Moothon movie review: Geethu Mohandas' Malayalam-Hindi bilingual shows us a Nivin Pauly we’ve never seen before
Even by the high standards of Malayalam cinema, Moothon is a film that stands out for its visceral emotional tapestry interwoven with action-thriller elements.
castNivin Pauly, Sobhita Dhulipala, Shashank Arora, Sanjana Dipu
In Geetu Mohandas’s second directorial feature Moothon (The Elder One), the oft-forgotten archipelago of Lakshadweep is a key setting. A Union Territory by administrative status, it is hardly ever brought into the national consciousness, its people and culture not usually finding expression in popular and commercial art. Never before brought to life on screen in a manner such as in the opening film this year at Jio MAMI 21st Mumbai Film Festival, the life that we see in Lakshadweep’s idyllic environs is a sharp contrast to the other key setting in the film — grimy, expressionist Mumbai.
In fact, the film itself is a relentless exhibition of contrasts, from ones that cut as deep as gender and religious identity, to more, let's say, frivolous ones, such as Malayalam movie star Nivin Pauly appearing in a role completely removed from all that has led to his stupendous success and popularity. Moothon is, hence, an intense, chaotic experience that ebbs and flows, much like the waves that wash the coasts of both Mumbai and Lakshadweep.
In an island of Lakshadweep, a teenager named Mulla yearns for an older brother who went missing years ago. Circumstances lead Mulla to Mumbai, where the teen ends up in Kamathipura, at the mercy of the ecosystem that thrives in Mumbai’s infamous red light district. Mulla’s journey plays out like a thriller with twists and turns, while also unfolding as an emotionally charged story of self-discovery.
The film finds itself on firmest ground amid the tranquility of Lakshadweep, with its characters speaking a tongue that’s Malayalam indeed, but a dialect to which the sound of mainland Kerala’s Malayalam seems a second cousin. It is here our characters are handed the first pages of their fate, the cards that are dealt to them, and the choices they are forced to make. Mulla’s eyes inform the gaze of a large part of the film. For a young soul, every hurdle might appear to be a gigantic tidal wave that could swallow one whole (once, even literally).
Mulla’s encounters with a sex worker Rosy (Sobhita Dhulipala), a dreaded gangster referred to simply as Bhai (Nivin Pauly), his erratic flunky Salim (Shashank Arora), and others in the squalor of Mumbai are not as transcendent as the Lakshadweep portions, but still manage to make an impact. This is a Mumbai that we may have seen in countless films before, but even in Moothon, it manages to hit at your gut at times, primarily because of Nivin Pauly. In fact, Mulla and Bhai, the two characters who are undergoing turmoil in the film, balance the film out as much as they propel it. Sobhita, Shashank Arora, and others are competent, but ultimately, their characters rarely rise above being stock side characters in that seedy Mumbai underbelly we are so familiar with.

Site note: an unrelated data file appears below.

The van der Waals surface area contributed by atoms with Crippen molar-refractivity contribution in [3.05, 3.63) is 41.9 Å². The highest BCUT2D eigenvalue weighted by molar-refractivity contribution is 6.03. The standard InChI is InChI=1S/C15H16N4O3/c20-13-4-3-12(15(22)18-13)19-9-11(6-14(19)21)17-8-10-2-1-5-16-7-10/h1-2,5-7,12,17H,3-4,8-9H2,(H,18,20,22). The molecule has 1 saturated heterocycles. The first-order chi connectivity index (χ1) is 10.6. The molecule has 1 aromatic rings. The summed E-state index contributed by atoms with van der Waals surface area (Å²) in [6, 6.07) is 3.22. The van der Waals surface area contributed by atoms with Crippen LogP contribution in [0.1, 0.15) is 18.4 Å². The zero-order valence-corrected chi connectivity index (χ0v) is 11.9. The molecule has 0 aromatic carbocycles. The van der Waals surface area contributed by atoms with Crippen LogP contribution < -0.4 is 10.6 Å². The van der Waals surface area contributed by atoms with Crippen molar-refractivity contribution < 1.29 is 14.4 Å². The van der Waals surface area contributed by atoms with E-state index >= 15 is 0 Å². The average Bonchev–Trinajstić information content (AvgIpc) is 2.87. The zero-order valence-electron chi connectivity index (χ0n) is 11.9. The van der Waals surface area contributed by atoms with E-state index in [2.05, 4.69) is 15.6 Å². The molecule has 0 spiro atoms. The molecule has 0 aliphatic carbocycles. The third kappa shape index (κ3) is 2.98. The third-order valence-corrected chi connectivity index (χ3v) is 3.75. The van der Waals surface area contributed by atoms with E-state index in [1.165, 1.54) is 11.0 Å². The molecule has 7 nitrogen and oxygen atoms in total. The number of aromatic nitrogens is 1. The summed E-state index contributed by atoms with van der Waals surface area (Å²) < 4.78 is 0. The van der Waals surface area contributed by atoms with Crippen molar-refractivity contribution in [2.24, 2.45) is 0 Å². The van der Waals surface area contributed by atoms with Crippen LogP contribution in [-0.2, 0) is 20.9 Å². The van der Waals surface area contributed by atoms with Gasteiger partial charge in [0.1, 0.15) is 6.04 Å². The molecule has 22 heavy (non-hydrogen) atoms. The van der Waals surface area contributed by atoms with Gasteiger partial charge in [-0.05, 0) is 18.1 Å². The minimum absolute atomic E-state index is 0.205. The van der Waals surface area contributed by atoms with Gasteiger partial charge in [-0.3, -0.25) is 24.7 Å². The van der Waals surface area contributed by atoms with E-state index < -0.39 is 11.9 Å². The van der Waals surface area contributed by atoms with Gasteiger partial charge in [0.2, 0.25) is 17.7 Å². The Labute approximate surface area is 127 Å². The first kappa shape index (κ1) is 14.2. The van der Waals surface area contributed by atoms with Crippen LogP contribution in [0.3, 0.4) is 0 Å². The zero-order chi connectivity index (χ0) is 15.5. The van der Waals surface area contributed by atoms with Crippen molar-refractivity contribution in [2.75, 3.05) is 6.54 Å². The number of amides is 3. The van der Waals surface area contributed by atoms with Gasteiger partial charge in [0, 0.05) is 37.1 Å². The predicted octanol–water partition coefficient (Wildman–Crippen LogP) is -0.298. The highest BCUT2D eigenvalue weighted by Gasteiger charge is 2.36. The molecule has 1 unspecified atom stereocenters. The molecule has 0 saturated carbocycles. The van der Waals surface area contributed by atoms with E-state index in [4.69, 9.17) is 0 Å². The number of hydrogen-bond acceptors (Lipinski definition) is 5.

*Spoiler alert ahead*
The most soul-scraping bits of Moothon are the ones that pertain to gender, sexuality, and the rules society can confine a person with, instead of letting every person come to terms with their own identity at their own time. The theme of contrasts becomes most stark when we compare Nivin’s character in the present and in the flashback portions in Lakshadweep. It mirrors the nature of the spaces he inhabits in those portions. His gentle, infectious smile in the flashback portions is more of the Nivin his fans and audiences are accustomed to, while his Hindi-speaking ‘Bhai’ in Mumbai portions is a gritty, rage-filled portrayal that is bound to solidify and expand his fan base. (The film has as much Hindi in it as Malayalam, depending on where a particular scene is set). This is easily one that will go down as one of Pauly’s seminal performances.
However, it is Sanjana Dipu’s Mulla who truly holds your attention throughout. A first-time actor, Dipu brings forth the wonder and confusion in a teen’s eyes, particularly one who is rudderless in life, aching for an anchor. Mulla’s story is sometimes reminiscent of Moonlight in feel, particularly when it reveals itself at its most complex.
*Spoiler alert ends*
In terms of a technical achievement, Moothon goes several steps ahead of Liar’s Dice for Geethu. If that film, far more literally about a journey than this one, had a languid feel to it, her second feature is a kinetic visual affair, with Rajeev Ravi capturing its two main locales with flair. Mohandas leaves much open to interpretation on the part of the viewer, her screenplay a throbbing, organic clutter that seems to shape and evolve itself as it goes along.
Dare I say it, Malayalam cinema has been churning out the best Indian movies for a while now, but even by those high standards, Moothon is a film that stands out for its visceral emotional tapestry interwoven with action-thriller elements. Like a life fraught with questions and travails, it is a ride that can get bumpy, but it is one you should go on, should you get the chance.
(Moothon was the opening film at the ongoing Jio MAMI 21st Mumbai Film Festival)
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